I – Intent:

The intent is the objective or goal of the coaching assignment. That includes the long term (the central theme of the coaching assignment) and the short term (establishing the coaching agreement for every session).

This element of the SINAR Coaching Model relates to the 2019 ICF Core Competency Model [4] About Co-Creating the Relationship: Establishes and Maintains Agreements. Essentially the Coach needs to partner with the client and relevant stakeholders to create clear agreements about the coaching relationship, process, plans, and goals. The Coach establishes agreements for the overall coaching engagement as well as those for each coaching session (i.e. intent).

The intent is the endpoint, where the Client wants to be. The intent has to be defined in such a way that it is very clear to the client when they have achieved it. The intent usually needs to be SMART: Specific, Measurable, Acceptable, Realistic, and Timely.

However, there are times when it might be useful to have aspirational intent that is not SMART-bound at that instance. When President John F. Kennedy announced in 1961 that his goal of putting a man on the moon by the end of the decade, it was not a SMART goal at the time. Having set the bold aspirational goal or intent, it was possible to work towards making the goal SMART. Apollo 11 landed Neil Armstrong on the moon on July 20, 1969, and he became the first man to walk on the moon [8].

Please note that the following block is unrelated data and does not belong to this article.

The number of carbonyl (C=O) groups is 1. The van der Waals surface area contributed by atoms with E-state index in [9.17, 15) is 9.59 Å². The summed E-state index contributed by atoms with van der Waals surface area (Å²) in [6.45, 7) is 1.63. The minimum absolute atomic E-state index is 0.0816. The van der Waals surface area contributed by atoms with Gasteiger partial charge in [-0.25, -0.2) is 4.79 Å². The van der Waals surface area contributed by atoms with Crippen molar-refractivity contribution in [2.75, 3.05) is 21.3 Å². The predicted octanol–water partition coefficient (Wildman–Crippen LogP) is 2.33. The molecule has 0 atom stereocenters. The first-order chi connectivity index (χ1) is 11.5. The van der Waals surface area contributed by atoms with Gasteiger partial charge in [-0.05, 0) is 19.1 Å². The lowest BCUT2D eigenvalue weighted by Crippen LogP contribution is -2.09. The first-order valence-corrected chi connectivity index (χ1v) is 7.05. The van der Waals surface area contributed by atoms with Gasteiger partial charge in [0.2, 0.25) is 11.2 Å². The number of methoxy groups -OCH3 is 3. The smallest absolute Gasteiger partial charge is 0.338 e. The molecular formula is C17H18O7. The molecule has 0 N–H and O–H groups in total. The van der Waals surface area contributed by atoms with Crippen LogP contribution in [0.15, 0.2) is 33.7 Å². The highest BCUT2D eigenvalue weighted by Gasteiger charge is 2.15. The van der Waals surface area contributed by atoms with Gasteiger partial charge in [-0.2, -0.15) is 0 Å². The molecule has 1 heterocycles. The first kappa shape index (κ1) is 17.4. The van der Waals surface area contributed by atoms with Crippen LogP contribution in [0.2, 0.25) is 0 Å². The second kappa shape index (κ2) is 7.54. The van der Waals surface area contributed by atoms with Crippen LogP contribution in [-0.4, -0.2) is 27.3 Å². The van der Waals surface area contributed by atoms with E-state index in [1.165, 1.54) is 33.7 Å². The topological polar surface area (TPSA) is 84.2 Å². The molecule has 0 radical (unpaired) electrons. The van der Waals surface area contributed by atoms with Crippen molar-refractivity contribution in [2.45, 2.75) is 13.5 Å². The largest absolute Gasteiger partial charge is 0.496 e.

The intent could be both SMART and could also be aspirational to the Client to drive success and keep energy and motivation high.

N – Navigate:

The roots of Asian culture are vastly influenced by religious teachers and philosophers of the East including the teachings of Confucius, Lao Tzu, Prophet Mohammad, and Buddha. Asian values emphasize social harmony and consensus[5]. Individual initiative and individual creativity are of less importance than the willingness to merge one’s identity into the life of a company, family, or community.

Cross-cultural management has taken the spotlight as the business world globalized exponentially since the Cold War. Geert Hofstede [6] the pioneer in bringing cross-cultural management into the corporate world proposed the following dimensions that make cultures different in different countries on how to navigate these differences: